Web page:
Add an Interface to a GraphQL Schema

Josh Black
InstructorJosh Black

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Published 5 years ago
Updated 3 years ago

As we start building out more complex GraphQL schemas, certain fields start to repeat across different types. This is a perfect use-case for the Interface Type made available to us through GraphQL’s Type System. In this video, we’ll go over how to create an Interface Type and how to add it to an existing type in a GraphQL Schema.

[00:00] Currently in our GraphQL schema, we have a video type. This video type has a field called ID. This field is of type GraphQL ID and it's interesting, because if we were to add another type to our GraphQL schema, such as an instructor type, we might also want that instructor type to have the same field.

[00:22] When we want to describe a set of possible fields that a type could have, we would use something called a GraphQL interface type. To create this interface, let's go and create a Node.js file inside of source/node.js.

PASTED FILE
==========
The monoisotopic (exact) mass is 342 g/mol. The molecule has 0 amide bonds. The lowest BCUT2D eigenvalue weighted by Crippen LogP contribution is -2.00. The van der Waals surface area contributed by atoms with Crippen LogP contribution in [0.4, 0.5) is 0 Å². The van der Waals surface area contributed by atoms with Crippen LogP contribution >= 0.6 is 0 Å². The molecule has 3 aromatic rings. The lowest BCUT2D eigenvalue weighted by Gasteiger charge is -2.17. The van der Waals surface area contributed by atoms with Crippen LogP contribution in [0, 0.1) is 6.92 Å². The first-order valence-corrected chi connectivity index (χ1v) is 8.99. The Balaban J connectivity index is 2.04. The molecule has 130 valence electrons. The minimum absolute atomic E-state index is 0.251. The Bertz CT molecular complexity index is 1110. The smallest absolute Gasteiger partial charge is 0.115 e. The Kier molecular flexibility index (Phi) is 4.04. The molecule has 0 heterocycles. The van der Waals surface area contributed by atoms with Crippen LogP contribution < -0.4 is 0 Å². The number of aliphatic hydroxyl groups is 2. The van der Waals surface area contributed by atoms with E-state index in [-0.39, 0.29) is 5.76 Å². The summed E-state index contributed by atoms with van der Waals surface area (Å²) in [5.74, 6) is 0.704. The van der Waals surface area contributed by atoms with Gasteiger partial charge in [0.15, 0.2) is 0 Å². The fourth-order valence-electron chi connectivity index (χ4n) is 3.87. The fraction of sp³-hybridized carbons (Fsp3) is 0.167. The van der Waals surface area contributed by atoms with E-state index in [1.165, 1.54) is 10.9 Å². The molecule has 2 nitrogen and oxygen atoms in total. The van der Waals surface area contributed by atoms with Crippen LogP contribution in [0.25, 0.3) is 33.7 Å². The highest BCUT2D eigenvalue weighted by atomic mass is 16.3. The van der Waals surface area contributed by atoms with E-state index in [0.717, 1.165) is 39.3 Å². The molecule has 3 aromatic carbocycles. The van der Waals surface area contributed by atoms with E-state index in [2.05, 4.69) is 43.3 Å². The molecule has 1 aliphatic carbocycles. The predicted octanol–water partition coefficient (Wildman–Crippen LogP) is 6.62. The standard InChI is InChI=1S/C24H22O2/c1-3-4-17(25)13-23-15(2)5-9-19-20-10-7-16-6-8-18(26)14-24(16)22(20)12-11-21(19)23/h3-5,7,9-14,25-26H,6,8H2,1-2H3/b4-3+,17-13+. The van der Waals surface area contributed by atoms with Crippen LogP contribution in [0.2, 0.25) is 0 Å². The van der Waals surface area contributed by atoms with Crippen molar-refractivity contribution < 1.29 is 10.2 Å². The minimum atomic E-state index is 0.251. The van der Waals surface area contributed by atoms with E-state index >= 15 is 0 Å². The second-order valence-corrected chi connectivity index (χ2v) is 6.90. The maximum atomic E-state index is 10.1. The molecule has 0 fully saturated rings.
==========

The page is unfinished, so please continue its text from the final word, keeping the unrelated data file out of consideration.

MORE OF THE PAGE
[00:39] Next, we'll open that file and start importing a couple of things. First, we'll make sure to grab a GraphQL interface type since we are creating an interface.

[00:49] We'll also grab GraphQL a non-null and GraphQL ID to describe the ID field on this interface. Then, we'll just require all of these from the GraphQL package.

[01:02] Next up, we'll define our actual interface, which we're calling "Node Interface," and this is just a new GraphQL interface type. Inside of the constructor, we can give it a name, in this case Node.

[01:14] Then, we'll also describe all of the fields that are available on types that use this interface, in this case, we will define ID. The type of this ID will be a new GraphQL non-null GraphQL ID. The last thing that we're going to do is just export our interface using module to export, and then passing in Node interface.

[01:42] Now, we can switch back into our index.js file and import this Node interface at the bottom of our definitions here. We'll do, "Const nodeinterface=require," and then, we'll pass in /source/node.

[01:58] Now, we can go find our video type which is down here, and we can add in our interfaces at the bottom of the definition here. We'll say interfaces and pass in an array.